After a good night sleep in our plush accommodations we were awakened to the early morning howls of cruising jackal just outside camp. Talk about eerie!
What would day two bring? After six hours in the blind with only a couple waterbuck spotted, we were all smiles when a bachelor herd of seven blue wildebeest bulls emerged from the bush. They were on a beeline to our location and at nearly 300 yards Hein had already picked out the largest, a great bull with long horns sweeping out past his ears before making their upward turn. Finally, at 18 yards and slightly quartering away the awesome striped bull presented the perfect shot. The track was easy to follow. I now had two of my desired species in as many days. At the conclusion of day two not a single gemsbok had been seen.
Sitting alone, Al would be filming another hunter today, for a full day in the African bush country is an awesome thing to do. Reading, thinking, eating and of course watching the continuous wildlife show presenting itself just 16 yards away made the hours zip along at light speed. No shots were taken this day, but I would not have changed a thing. About midday two of Africa’s most unique plains game, the nyala and the tsessebe, showed themselves. Grand bulls of each species spent several minutes getting their fill of the cooling and much needed water. At the close of day three, still no gemsbok had been seen.
Hein and Matt would spend the morning of day four sitting the same blind I had been on the day before. Nyala was high on Matt’s wish list and after seeing the video I’d shot of the big bull with Hein’s camera, they were both chomping at the bit to have a crack at him.
The sun was directly overhead when Hein’s voice came over the radio. He was on his way to our blind and I gave him the all clear. Within minutes we were loaded and on our way to a different part of the 20,000 acre ranch. Gemsbok had been spotted and we were wasting no time getting there. Let me say that at the end of the day I had still not seen a gemsbok but I did have a gorgeous impala with deep “S” shaped horns that tipped out at the tops and had lots of mass. He had come in to water and for the first couple minutes he was facing dead away. Then, as if on cue, he turned slightly. I looked at Hein, Hein looked at me and we both nodded our heads. The 18 yard shot passed though the ram so cleanly he ran a short distance, stopped, looked around in bewilderment, took three more steps and fell to the ground. He traveled just 22 yards.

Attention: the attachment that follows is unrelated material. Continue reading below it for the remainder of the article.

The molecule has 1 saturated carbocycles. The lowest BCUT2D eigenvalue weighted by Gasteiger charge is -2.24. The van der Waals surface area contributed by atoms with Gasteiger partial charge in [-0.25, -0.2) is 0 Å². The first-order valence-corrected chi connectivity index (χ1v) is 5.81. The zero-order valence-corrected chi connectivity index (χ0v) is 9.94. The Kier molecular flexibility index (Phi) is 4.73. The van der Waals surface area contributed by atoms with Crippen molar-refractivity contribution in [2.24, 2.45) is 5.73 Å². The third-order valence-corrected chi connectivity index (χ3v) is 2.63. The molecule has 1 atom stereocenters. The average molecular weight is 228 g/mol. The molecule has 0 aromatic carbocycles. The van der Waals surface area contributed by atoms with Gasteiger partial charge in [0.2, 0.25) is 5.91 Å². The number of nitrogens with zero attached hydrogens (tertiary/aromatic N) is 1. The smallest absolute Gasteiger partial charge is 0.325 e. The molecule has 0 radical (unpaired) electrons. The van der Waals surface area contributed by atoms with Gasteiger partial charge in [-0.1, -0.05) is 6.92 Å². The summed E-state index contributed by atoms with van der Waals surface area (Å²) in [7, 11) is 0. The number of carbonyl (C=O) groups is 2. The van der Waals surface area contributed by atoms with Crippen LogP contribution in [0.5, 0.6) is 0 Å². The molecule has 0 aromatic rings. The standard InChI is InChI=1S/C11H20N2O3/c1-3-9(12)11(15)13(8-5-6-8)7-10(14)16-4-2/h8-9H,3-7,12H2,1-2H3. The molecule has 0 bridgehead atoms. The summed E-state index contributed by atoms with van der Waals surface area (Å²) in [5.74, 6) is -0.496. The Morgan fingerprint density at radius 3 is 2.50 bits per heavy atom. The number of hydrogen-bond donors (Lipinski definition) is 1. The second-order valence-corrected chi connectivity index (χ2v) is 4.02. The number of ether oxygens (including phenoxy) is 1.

Unfortunately, the big nyala bull had not returned for Matt.
Day five was a repeat of day three except Al was back. We spent the day at the same blind I had sat on day three and as luck would have it, the big nyala bull was back also. In fact, he came in twice. The second time he brought along one of his buddies. A great bull but not nearly the caliber of Mr. Big. I was learning these African animals are as fickle as any North American species. Oh, and by the way, you can probably guess, no gemsbok were seen.
Long before daybreak of the sixth morning Hein and I were perched above the ground in a treestand. Hopes were high because this was an area that gemsbok frequent. Treestand hunting is new to me and even though I was secured with a safety strap, when the wind started blowing I started hanging on to whatever branches were available and Hein said it was time to get down. Thank you Hein!
Back at camp, Al was waiting and after a quick lunch we loaded his gear into the Toyota and were on the road.
From our afternoon blind we encountered five different species of plains game and gemsbok was not one of them. We had two eland bulls and one cow come in, one super wildebeest bull, five impala rams, two of which were shooters, one of which had black facial markings, two sow and three piglet warthogs and finally, one steenbok ewe. It was the black faced impala’s lucky day. Had I not been holding out for the illusive gemsbok and had I not already shot a fabulous impala he would have been hurtin’ for certain. No shots were taken this day.
The spell was finally broken! I actually saw my first gemsbok on morning number seven and it was a good bull to boot. Hein and I were back in a treestand again and sadly, like the day before the wind was blowing. The striking black, white and gray bull must have winded us because at 80 yards he abruptly changed direction and was last seen disappearing into the thick bush at about 200 yards. Darn!
We did have a group of blesbok approach but 43 yards was the closest they came. We secretly watched them until the scene was clear then climbed out of the tree.